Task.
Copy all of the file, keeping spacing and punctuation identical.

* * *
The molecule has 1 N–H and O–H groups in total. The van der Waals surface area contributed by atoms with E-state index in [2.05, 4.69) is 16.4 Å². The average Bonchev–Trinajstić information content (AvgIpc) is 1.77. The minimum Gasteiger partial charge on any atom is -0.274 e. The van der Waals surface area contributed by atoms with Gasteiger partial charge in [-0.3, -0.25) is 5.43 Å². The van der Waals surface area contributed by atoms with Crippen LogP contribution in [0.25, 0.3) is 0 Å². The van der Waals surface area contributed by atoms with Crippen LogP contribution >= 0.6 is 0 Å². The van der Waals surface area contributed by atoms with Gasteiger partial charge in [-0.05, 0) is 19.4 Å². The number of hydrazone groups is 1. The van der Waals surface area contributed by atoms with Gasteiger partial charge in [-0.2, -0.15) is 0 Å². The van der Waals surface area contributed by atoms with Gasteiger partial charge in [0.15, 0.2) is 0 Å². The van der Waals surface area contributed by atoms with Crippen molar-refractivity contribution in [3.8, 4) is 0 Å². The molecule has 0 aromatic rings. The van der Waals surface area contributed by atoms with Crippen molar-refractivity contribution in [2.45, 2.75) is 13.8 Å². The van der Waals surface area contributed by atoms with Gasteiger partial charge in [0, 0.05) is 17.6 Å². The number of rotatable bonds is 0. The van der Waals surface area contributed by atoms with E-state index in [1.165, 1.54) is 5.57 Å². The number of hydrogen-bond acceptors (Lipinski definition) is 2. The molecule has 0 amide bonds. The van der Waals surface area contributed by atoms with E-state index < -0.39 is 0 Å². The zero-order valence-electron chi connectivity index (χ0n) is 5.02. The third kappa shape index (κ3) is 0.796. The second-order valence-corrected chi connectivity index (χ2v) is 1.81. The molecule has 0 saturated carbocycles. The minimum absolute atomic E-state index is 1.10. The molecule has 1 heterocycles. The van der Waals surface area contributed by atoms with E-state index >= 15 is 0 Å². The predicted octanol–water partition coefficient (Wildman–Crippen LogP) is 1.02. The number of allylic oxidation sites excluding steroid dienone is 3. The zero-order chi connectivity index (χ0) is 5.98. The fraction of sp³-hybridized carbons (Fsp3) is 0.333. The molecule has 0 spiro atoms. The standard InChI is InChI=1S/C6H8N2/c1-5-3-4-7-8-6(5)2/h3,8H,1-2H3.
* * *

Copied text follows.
The molecule has 1 N–H and O–H groups in total. The van der Waals surface area contributed by atoms with E-state index in [2.05, 4.69) is 16.4 Å². The average Bonchev–Trinajstić information content (AvgIpc) is 1.77. The minimum Gasteiger partial charge on any atom is -0.274 e. The van der Waals surface area contributed by atoms with Gasteiger partial charge in [-0.3, -0.25) is 5.43 Å². The van der Waals surface area contributed by atoms with Crippen LogP contribution in [0.25, 0.3) is 0 Å². The van der Waals surface area contributed by atoms with Crippen LogP contribution >= 0.6 is 0 Å². The van der Waals surface area contributed by atoms with Gasteiger partial charge in [-0.05, 0) is 19.4 Å². The number of hydrazone groups is 1. The van der Waals surface area contributed by atoms with Gasteiger partial charge in [-0.2, -0.15) is 0 Å². The van der Waals surface area contributed by atoms with Gasteiger partial charge in [0.15, 0.2) is 0 Å². The van der Waals surface area contributed by atoms with Crippen molar-refractivity contribution in [3.8, 4) is 0 Å². The molecule has 0 aromatic rings. The van der Waals surface area contributed by atoms with Crippen molar-refractivity contribution in [2.45, 2.75) is 13.8 Å². The van der Waals surface area contributed by atoms with Gasteiger partial charge in [0, 0.05) is 17.6 Å². The number of rotatable bonds is 0. The van der Waals surface area contributed by atoms with E-state index in [1.165, 1.54) is 5.57 Å². The number of hydrogen-bond acceptors (Lipinski definition) is 2. The molecule has 0 amide bonds. The van der Waals surface area contributed by atoms with E-state index < -0.39 is 0 Å². The zero-order valence-electron chi connectivity index (χ0n) is 5.02. The third kappa shape index (κ3) is 0.796. The second-order valence-corrected chi connectivity index (χ2v) is 1.81. The molecule has 0 saturated carbocycles. The minimum absolute atomic E-state index is 1.10. The molecule has 1 heterocycles. The van der Waals surface area contributed by atoms with E-state index >= 15 is 0 Å². The predicted octanol–water partition coefficient (Wildman–Crippen LogP) is 1.02. The number of allylic oxidation sites excluding steroid dienone is 3. The zero-order chi connectivity index (χ0) is 5.98. The fraction of sp³-hybridized carbons (Fsp3) is 0.333. The molecule has 0 spiro atoms. The standard InChI is InChI=1S/C6H8N2/c1-5-3-4-7-8-6(5)2/h3,8H,1-2H3.